How to Buy A £2000 Sportsbike

The £2000 Sportsbike. It’s not a rare beast but it’s a complex sector nowadays because you’re nipped in a pincer movement by older bikes such as the Kawasaki ZXR750 rising in price as they become classics and newer bikes losing value as they head to obscurity.

Very old bikes such as ZXR750s and early Suzuki GSX-R750s,whichwere unloved and nigh-onworthless five years ago, are nowback on-trend. There are still bargains around though – just beware dealers sticking enormous, speculative price tags on machines that are just long in the tooth, billing them as “future classics”.

Used £2000 Sportsbike Buyers Guide

As ever, think of the way the market works. Obviously, the newer, flasher, fancier models cost more. But take the less glamorous options and you can clean up. So an Aprilia RSV Mille is just as Italian and even faster than a Ducati 996, but will come in at less than half the price of the equivalent Duke. Similarly, a 1999 Kawasaki ZX-9R is pretty much the match of a ’99 FireBlade, but the Honda still commands a premium. Finally consider what you need.

Starting out? Go for a 600. You’ll just get an early R6, which is proper modern sporting class. Aiming for trackday use only? Consider a newer damaged/ repairable machine and a trailer, for the same cash as a road-ready bike.

Five of the Best

Used £2000 Sportsbike Buyers Guide

1998-2001 Aprilia RSV Mille

Prior to the RSV, Aprilias were small bikes. How could they possibly take on Ducati? Like a boss, was the answer. Rotax made the RSV’s lump and it was a corker. Fast forward nearly 20 years and early RSVs are creeping back up in price, but a good one is a genuine bargain.

Spec : 998cc 60° V-twin, 165mph, 189kg, 128bhp, 79lb.ft

Expect to pay : £1995-£2500

1998-2001 Honda CBR600

By the end of the century, the CBR600F was getting beaten up on track by sportier competition. But the CBR, boosted by its frame and engine revamp, still had the package to top the class on the road. It’s still no slouch on track and has great reliability: ideal first cheap sportster.

Spec : 599cc inline four, 150mph, 170kg, 109bhp, 48lb.ft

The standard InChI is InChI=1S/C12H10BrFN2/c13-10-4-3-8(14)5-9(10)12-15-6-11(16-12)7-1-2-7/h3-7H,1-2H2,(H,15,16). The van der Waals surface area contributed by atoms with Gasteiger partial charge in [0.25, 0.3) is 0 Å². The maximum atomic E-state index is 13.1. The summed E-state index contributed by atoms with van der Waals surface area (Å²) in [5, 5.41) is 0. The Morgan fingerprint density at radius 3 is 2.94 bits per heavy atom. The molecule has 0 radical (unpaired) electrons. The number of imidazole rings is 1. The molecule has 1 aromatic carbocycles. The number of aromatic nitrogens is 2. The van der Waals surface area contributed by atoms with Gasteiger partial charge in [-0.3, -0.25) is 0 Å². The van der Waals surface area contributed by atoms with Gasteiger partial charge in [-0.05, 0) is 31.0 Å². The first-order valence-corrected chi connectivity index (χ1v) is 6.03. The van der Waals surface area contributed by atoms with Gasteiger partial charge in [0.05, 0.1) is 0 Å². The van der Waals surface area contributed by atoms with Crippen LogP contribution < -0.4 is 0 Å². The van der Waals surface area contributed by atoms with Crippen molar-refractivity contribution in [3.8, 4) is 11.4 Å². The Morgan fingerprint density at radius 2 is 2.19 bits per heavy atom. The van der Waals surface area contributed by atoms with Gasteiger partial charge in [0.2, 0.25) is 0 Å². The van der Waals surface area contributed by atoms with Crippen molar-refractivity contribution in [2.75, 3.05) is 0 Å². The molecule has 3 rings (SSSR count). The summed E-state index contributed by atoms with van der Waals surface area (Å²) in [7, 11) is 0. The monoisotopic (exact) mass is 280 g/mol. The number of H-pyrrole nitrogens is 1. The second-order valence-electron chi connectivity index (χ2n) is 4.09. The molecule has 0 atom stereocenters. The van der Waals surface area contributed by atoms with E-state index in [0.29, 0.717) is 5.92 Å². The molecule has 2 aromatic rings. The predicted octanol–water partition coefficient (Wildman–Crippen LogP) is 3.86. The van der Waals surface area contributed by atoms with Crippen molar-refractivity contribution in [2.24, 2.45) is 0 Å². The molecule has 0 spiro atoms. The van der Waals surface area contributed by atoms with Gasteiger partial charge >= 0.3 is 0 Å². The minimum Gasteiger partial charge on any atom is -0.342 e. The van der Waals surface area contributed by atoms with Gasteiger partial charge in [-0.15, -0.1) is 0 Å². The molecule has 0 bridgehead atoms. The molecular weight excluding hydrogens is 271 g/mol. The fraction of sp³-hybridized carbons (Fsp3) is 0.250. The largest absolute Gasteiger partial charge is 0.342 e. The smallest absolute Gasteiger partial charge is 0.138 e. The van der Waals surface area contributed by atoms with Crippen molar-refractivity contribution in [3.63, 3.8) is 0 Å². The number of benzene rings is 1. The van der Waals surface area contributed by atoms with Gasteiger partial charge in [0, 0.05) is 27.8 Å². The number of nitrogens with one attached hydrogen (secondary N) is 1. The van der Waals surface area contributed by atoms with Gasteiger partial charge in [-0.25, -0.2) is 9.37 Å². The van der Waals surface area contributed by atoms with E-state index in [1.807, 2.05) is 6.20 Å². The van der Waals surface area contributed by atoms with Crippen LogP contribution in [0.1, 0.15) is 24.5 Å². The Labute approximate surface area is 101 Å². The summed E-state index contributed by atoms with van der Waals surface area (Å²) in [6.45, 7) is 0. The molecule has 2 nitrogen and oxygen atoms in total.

Expect to pay : £1850-£2300

Used £2000 Sportsbike Buyers Guide

1998-2000 Suzuki GSX-R750

750s may be a dead class in terms of racing, but they still make a lot of sense. A pleasant chunk of extra grunt over a 600, yet without the crazy power of a 1000, a sorted 750 sportsbike is A Good Thing. For this cash, we’d plump for a GSX-R. The SRAD is a modern classic.

Spec : 749cc inline four, 165mph, 179kg, 135bhp, 60lb.ft

Expect to pay : £2000-£2400

1998-2000 Kawasaki ZX-9R

The earlier B-model is more of a high-speed straightline blaster, but by 1998, C-model 9Rs were catching up with Honda’s FireBlade. Huge power, sound handling and some comfort make the Ninja an excellent choice. If you can afford a post-2000 E model, so much the better.

Spec : 899cc inline four, 170mph, 183kg, 141bhp, 75lb.ft

Expect to pay : £1900-£2300

1999-2000 Yamaha YZF-R6

It appeared a year after the R1 blew away the FireBlade, but the R6 didn’t transform the 600 class in the same way. However, a decent rider will keep up with more modern kit on the road. Revvy engine can be tiresome on motorways, but the brakes and handling make up for that.

Spec : 599cc inline four, 160mph, 169kg, 120bhp, 50lb.ft

Expect to pay : £1900-£2400

Five Things to Look For


Cheap sportsbikes are like pitbull terriers in rescue homes: they rarely attract the best owners. So a £2k R6 or ZX-6R is liable to have been in some inexperienced but ‘enthusiastic’ hands. Look carefully for serious stuff like cracked frames, buckled rims and bent forks. Expect scuffed plastic at this price point, but factor it into your costings.


Bikes this age will have been relentlessly fiddled-with, and since many are pre-fuel-injection, there can be all manner of horrors in the carburettor jetting. Carbs rarely go properly wrong, though, so if you find a poor runner, chip £300 off the price and take it to a decent dyno shop to fix.


Good rubber makes a difference on any bike, but even more so with sportsbikes where you’ll be wanting to lean over lots, brake hard, and get on the gas with gusto. If you’re buying from a dealer, make new rubber your first point of haggling.


As with tyres, sportsbikes – by definition – need better suspension performance than tourers or commuters. Look for leaking or tired forks and shocks, and check that any adjusters are moving freely.


Corrosion and noise junkies will usually have seen off the stock exhaust system. A good stainless replacement with a legal silencer and maybe even a removable baffle for trackdays is the gold standard. Ear-splitting bodged cans are a bad sign.